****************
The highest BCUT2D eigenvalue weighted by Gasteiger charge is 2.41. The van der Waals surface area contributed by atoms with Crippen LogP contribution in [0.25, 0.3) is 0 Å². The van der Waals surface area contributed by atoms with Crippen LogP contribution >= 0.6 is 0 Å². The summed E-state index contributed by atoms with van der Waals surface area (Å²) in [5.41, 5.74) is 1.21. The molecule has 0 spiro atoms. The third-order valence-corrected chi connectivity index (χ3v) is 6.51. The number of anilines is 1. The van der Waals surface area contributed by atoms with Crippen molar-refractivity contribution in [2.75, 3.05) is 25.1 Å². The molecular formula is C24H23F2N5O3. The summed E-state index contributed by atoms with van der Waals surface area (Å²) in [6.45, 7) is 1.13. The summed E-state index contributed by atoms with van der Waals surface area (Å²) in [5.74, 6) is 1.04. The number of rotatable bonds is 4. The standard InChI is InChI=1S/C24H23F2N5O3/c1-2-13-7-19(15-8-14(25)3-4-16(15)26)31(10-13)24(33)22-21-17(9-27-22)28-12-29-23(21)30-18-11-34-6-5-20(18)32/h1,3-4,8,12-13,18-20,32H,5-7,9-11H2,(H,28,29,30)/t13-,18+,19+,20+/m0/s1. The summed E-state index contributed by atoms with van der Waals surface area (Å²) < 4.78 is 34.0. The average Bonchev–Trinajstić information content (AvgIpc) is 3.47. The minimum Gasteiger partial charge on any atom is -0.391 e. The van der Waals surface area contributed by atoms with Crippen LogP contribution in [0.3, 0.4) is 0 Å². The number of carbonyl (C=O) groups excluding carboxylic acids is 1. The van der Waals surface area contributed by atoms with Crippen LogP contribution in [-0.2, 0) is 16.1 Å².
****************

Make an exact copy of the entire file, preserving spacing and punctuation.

The highest BCUT2D eigenvalue weighted by Gasteiger charge is 2.41. The van der Waals surface area contributed by atoms with Crippen LogP contribution in [0.25, 0.3) is 0 Å². The van der Waals surface area contributed by atoms with Crippen LogP contribution >= 0.6 is 0 Å². The summed E-state index contributed by atoms with van der Waals surface area (Å²) in [5.41, 5.74) is 1.21. The molecule has 0 spiro atoms. The third-order valence-corrected chi connectivity index (χ3v) is 6.51. The number of anilines is 1. The van der Waals surface area contributed by atoms with Crippen molar-refractivity contribution in [2.75, 3.05) is 25.1 Å². The molecular formula is C24H23F2N5O3. The summed E-state index contributed by atoms with van der Waals surface area (Å²) in [6.45, 7) is 1.13. The summed E-state index contributed by atoms with van der Waals surface area (Å²) in [5.74, 6) is 1.04. The number of rotatable bonds is 4. The standard InChI is InChI=1S/C24H23F2N5O3/c1-2-13-7-19(15-8-14(25)3-4-16(15)26)31(10-13)24(33)22-21-17(9-27-22)28-12-29-23(21)30-18-11-34-6-5-20(18)32/h1,3-4,8,12-13,18-20,32H,5-7,9-11H2,(H,28,29,30)/t13-,18+,19+,20+/m0/s1. The summed E-state index contributed by atoms with van der Waals surface area (Å²) < 4.78 is 34.0. The average Bonchev–Trinajstić information content (AvgIpc) is 3.47. The minimum Gasteiger partial charge on any atom is -0.391 e. The van der Waals surface area contributed by atoms with Crippen LogP contribution in [0.3, 0.4) is 0 Å². The number of carbonyl (C=O) groups excluding carboxylic acids is 1. The van der Waals surface area contributed by atoms with Crippen LogP contribution in [-0.2, 0) is 16.1 Å².